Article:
With proliferation of micro and picocell base station installations, wireless millimeter wave radios are being used to solve backhaul connectivity challenges. As carriers continue to roll out LTE networks to meet the overwhelming demand...
Integration of small cells into the “macro” network could be more effective than even Wi-Fi offload in solving the problem of data traffic outstripping increases in available spectrum.
Mobile device manufacturers are churning out products that can squeeze more and more bits per hertz from the spectrum, and consumers are buying them by the millions, often resulting in overloaded networks and sluggish or interrupted service.
Under the strain of a mobile data onslaught, the move to small cells is opening the door to new and unexpected uses of smarter Wi-Fi.
The answer won't be found in the single layered systems of the past. What's needed now is a next-generation, multi-layered transport solution that can help operators make mobile backhaul a strategic asset and key competitive advantage.
Small cell architectures (aka, microcells) have the promise to deliver significantly higher network capacity.
The FCC voted at its open meeting yesterday to open several spectrum bands formerly reserved for specialized microwave services for mobile backhaul.
Driven by mobile user demands for "anytime, anywhere" connectivity, it is apparent that ubiquitous Ethernet is no longer the wave of the future – it is the reality of today.
With mobile traffic projected to grow 30X by 2015 and video being a big part of that, operators are motivated to make sure their backhaul has the capacity...
The question becomes exactly which aspects of the network to converge, when, and how to do it. Convergence can mean a lot of things in different parts of the network. For example, convergence already has happened in the mobile backhaul space at both the physical and virtual layers...
With so many subscribers using smartphones and other devices to access mobile broadband applications, the demand for bandwidth is straining backhaul capacity to its limits.
Big on Backhaul Wondering where all those operator expenditures are going? According to In Stat, backhaul – including line leasing, new equipment and spectrum acquisition – will set mobile operators back nearly $117 million by 2014, a 41 percent increase
The FCC is moving ahead with a proposal to remove regulatory barriers for the use of microwave spectrum for wireless backhaul.
Wireless Week caught up with Kress for a chat on what he sees as some of the bigger challenges for networks going forward, as well as a look at some possible solutions.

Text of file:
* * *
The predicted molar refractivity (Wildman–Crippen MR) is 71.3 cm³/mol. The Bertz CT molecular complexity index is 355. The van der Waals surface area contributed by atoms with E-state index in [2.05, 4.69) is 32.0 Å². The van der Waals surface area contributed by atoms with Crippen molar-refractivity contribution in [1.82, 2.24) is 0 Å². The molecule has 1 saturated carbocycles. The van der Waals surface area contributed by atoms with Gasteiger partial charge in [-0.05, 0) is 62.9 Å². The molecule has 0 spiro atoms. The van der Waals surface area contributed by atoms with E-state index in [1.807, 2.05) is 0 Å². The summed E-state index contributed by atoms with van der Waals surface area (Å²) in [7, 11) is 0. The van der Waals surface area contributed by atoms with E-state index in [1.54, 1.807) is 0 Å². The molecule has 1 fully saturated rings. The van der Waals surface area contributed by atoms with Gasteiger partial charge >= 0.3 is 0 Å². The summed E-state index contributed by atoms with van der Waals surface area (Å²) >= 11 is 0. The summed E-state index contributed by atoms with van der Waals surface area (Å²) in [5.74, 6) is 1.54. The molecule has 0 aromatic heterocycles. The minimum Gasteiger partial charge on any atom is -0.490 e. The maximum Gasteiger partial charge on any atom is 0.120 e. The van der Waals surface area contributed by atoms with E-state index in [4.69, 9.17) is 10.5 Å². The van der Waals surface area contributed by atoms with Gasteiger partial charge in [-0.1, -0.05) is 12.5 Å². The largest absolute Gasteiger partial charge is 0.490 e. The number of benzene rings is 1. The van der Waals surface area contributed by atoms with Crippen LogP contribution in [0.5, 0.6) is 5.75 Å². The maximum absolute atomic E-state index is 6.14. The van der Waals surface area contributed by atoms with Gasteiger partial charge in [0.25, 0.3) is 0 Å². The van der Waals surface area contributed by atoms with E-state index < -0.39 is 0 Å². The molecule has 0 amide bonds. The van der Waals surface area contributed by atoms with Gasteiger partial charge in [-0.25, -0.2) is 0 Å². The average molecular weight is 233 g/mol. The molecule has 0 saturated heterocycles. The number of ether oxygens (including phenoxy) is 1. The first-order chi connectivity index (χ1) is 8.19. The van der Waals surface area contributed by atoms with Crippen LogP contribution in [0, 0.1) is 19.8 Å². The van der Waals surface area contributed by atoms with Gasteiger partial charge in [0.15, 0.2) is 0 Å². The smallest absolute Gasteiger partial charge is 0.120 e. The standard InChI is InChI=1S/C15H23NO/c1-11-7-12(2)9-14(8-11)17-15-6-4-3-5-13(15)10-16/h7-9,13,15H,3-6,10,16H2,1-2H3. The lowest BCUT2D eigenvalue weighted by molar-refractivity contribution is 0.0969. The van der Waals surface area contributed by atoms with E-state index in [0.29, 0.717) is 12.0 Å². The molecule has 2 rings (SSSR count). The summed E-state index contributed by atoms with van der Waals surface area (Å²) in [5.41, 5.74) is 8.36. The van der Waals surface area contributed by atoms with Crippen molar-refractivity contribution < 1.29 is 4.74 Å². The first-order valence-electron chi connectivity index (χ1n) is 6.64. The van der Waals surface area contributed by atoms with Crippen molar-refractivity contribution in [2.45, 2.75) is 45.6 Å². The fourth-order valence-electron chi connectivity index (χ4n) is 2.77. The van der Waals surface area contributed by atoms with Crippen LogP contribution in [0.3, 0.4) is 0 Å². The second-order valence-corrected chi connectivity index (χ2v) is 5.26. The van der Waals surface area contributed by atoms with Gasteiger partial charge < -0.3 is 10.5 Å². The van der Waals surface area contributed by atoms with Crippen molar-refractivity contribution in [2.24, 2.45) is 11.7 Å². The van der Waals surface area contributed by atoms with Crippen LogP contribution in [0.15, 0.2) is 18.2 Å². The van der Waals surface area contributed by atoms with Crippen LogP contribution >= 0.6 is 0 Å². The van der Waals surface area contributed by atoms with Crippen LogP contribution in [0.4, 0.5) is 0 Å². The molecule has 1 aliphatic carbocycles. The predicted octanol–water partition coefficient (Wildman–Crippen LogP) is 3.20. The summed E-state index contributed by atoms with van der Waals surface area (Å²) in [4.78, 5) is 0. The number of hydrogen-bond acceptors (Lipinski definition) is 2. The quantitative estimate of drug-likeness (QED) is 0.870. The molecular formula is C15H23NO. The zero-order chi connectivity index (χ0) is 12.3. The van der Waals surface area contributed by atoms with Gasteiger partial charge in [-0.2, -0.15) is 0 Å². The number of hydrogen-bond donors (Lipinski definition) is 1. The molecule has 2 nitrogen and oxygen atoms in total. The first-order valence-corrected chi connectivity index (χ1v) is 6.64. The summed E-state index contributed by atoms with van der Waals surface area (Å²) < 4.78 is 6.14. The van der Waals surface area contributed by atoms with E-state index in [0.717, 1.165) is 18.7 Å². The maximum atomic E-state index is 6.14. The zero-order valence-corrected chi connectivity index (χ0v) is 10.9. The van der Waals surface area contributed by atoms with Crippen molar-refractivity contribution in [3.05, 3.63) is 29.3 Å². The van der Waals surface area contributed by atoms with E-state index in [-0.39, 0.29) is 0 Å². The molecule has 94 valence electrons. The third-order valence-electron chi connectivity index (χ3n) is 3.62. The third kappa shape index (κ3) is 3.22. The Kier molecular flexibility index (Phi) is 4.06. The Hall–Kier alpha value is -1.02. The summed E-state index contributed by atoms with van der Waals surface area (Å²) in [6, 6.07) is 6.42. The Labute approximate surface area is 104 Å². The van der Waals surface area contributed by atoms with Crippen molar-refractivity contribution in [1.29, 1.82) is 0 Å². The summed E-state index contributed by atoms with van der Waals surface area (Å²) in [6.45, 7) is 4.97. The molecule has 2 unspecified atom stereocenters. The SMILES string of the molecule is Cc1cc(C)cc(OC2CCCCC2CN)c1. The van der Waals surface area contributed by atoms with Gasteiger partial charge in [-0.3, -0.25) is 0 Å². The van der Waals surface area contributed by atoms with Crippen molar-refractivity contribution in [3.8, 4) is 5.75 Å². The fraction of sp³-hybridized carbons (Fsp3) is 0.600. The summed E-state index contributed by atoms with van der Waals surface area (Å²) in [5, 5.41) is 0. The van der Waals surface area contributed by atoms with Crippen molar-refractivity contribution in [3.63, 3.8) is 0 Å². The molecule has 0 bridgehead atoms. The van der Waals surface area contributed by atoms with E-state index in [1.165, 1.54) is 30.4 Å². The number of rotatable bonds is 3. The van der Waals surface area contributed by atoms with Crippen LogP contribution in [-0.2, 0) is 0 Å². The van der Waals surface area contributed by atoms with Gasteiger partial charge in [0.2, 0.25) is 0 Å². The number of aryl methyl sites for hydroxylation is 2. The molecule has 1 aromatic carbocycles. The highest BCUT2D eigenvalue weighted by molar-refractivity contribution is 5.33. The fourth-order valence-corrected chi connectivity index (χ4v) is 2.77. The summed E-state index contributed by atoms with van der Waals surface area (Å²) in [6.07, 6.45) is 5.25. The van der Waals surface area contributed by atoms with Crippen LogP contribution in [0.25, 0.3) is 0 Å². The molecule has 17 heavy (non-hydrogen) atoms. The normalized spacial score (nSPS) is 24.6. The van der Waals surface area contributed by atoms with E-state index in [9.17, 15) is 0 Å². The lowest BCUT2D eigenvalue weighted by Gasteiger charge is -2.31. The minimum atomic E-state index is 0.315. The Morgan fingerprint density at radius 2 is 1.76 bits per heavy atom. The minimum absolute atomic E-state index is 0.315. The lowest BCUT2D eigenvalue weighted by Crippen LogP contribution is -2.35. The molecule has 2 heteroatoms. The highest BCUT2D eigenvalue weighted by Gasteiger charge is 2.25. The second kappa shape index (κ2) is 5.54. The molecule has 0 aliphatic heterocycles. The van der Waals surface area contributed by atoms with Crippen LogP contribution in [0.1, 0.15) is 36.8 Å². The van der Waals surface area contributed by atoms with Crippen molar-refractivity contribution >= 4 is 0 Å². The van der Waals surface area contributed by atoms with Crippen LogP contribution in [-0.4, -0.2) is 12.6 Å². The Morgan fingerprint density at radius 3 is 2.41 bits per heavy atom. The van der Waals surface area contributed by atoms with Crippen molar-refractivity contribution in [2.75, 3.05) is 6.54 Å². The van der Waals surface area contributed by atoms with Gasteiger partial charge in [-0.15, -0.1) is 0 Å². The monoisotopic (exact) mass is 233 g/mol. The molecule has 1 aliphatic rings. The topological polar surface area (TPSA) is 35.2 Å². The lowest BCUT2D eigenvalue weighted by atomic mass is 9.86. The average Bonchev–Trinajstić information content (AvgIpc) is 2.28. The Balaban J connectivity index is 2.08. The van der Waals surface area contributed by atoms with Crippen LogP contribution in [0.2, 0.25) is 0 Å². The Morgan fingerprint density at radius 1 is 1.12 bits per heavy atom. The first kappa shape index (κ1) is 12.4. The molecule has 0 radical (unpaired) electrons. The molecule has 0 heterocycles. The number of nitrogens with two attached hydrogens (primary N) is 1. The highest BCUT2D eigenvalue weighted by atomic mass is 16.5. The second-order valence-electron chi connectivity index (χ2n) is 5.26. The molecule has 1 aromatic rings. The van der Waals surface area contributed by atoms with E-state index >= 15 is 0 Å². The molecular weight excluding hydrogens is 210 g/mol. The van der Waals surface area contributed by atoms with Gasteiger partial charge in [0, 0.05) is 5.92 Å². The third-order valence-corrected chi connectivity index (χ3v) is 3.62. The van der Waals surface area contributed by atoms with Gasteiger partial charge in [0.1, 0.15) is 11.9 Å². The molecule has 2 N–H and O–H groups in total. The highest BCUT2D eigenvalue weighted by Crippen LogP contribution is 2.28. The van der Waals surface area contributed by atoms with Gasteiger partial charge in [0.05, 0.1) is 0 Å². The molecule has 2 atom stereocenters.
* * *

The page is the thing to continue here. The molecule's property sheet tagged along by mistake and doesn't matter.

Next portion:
Stating the obvious, networks are evolving rapidly and so too, are the configurations of microwave backhaul systems. Today network operators can choose among three distinct configurations: all-indoor, all-outdoor and split-mount systems.
If 4G network rollouts are one part of the equation, then backhaul is the other part. But getting that backhaul is easier said than done.
With data traffic exploding at a rate of 400 percent to 800 percent annually worldwide and with the pending move toward LTE, mobile service providers face mounting pressure to have in place the necessary backhaul capacity to handle the traffic.
CHICAGO—Backhaul is a big theme at 4G World in Chicago this week, and Qwest Communications today launched a new backhaul solution for wireless service providers.
Nokia Siemens Networks (NSN) and Juniper Networks have received the regulatory OK for their joint venture that will offer a carrier Ethernet solution for mobile backhaul, business and residential broadband networks.
Worldwide sales of semiconductors will fall 21 percent this year
Companies in the news: ABI Research, Open Kernel Labs, Verizon Communications, Ericsson, 3 Italia, ADC, Handmark, AllHipHop Mobile, Acacia Research Corporation, Aperio CI.
AdMob today released a report that compares usage of mobile Web sites to usage of HTML sites on mobile devices.
Americans trust their credit card company more than their cell phone operator when it comes to getting bills.
Forty-one percent of the 1,000+ respondents said they would be willing to pay more for green services
Smartphone sales once again provided a glimmer of hope in an otherwise grim report of handset sales conducted by Gartner.